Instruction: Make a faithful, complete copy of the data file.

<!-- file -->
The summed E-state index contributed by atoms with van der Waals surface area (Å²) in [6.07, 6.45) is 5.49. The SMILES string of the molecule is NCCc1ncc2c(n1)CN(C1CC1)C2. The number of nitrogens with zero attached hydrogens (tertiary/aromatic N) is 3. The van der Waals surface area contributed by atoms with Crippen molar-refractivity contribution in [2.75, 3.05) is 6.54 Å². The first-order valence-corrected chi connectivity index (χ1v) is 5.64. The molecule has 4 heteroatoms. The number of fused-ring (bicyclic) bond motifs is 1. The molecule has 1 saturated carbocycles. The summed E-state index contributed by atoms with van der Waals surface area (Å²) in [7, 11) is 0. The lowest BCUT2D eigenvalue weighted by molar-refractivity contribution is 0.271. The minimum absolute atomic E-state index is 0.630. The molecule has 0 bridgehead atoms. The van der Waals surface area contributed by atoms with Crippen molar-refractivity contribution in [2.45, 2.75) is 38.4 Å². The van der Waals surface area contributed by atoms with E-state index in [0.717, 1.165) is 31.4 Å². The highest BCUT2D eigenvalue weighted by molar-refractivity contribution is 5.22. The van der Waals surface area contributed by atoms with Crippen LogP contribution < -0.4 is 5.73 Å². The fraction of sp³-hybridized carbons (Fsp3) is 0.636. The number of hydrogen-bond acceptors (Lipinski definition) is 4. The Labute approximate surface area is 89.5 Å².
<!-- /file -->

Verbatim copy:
The summed E-state index contributed by atoms with van der Waals surface area (Å²) in [6.07, 6.45) is 5.49. The SMILES string of the molecule is NCCc1ncc2c(n1)CN(C1CC1)C2. The number of nitrogens with zero attached hydrogens (tertiary/aromatic N) is 3. The van der Waals surface area contributed by atoms with Crippen molar-refractivity contribution in [2.75, 3.05) is 6.54 Å². The first-order valence-corrected chi connectivity index (χ1v) is 5.64. The molecule has 4 heteroatoms. The number of fused-ring (bicyclic) bond motifs is 1. The molecule has 1 saturated carbocycles. The summed E-state index contributed by atoms with van der Waals surface area (Å²) in [7, 11) is 0. The lowest BCUT2D eigenvalue weighted by molar-refractivity contribution is 0.271. The minimum absolute atomic E-state index is 0.630. The molecule has 0 bridgehead atoms. The van der Waals surface area contributed by atoms with Crippen molar-refractivity contribution in [2.45, 2.75) is 38.4 Å². The van der Waals surface area contributed by atoms with E-state index in [0.717, 1.165) is 31.4 Å². The highest BCUT2D eigenvalue weighted by molar-refractivity contribution is 5.22. The van der Waals surface area contributed by atoms with Crippen LogP contribution < -0.4 is 5.73 Å². The fraction of sp³-hybridized carbons (Fsp3) is 0.636. The number of hydrogen-bond acceptors (Lipinski definition) is 4. The Labute approximate surface area is 89.5 Å².